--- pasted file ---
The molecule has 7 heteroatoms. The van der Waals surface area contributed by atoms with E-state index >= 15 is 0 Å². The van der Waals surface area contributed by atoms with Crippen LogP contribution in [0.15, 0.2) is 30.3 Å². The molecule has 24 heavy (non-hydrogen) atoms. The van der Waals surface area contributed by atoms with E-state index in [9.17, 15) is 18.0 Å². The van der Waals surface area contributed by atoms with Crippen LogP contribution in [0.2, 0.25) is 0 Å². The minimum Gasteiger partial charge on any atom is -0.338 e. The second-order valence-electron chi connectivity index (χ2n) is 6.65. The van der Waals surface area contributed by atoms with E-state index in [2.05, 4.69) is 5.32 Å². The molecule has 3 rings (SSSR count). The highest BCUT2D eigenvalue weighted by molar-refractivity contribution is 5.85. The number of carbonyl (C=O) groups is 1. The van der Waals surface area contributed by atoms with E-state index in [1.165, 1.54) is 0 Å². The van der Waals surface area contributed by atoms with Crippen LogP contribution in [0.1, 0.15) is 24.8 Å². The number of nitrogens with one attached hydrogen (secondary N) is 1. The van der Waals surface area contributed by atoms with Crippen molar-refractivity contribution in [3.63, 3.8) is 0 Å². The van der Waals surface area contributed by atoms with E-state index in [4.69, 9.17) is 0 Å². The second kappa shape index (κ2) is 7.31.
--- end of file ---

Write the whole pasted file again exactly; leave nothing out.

The molecule has 7 heteroatoms. The van der Waals surface area contributed by atoms with E-state index >= 15 is 0 Å². The van der Waals surface area contributed by atoms with Crippen LogP contribution in [0.15, 0.2) is 30.3 Å². The molecule has 24 heavy (non-hydrogen) atoms. The van der Waals surface area contributed by atoms with E-state index in [9.17, 15) is 18.0 Å². The van der Waals surface area contributed by atoms with Crippen LogP contribution in [0.2, 0.25) is 0 Å². The minimum Gasteiger partial charge on any atom is -0.338 e. The second-order valence-electron chi connectivity index (χ2n) is 6.65. The van der Waals surface area contributed by atoms with E-state index in [2.05, 4.69) is 5.32 Å². The molecule has 3 rings (SSSR count). The highest BCUT2D eigenvalue weighted by molar-refractivity contribution is 5.85. The number of carbonyl (C=O) groups is 1. The van der Waals surface area contributed by atoms with E-state index in [1.165, 1.54) is 0 Å². The van der Waals surface area contributed by atoms with Crippen LogP contribution in [0.1, 0.15) is 24.8 Å². The number of nitrogens with one attached hydrogen (secondary N) is 1. The van der Waals surface area contributed by atoms with Crippen molar-refractivity contribution in [3.63, 3.8) is 0 Å². The van der Waals surface area contributed by atoms with E-state index in [4.69, 9.17) is 0 Å². The second kappa shape index (κ2) is 7.31.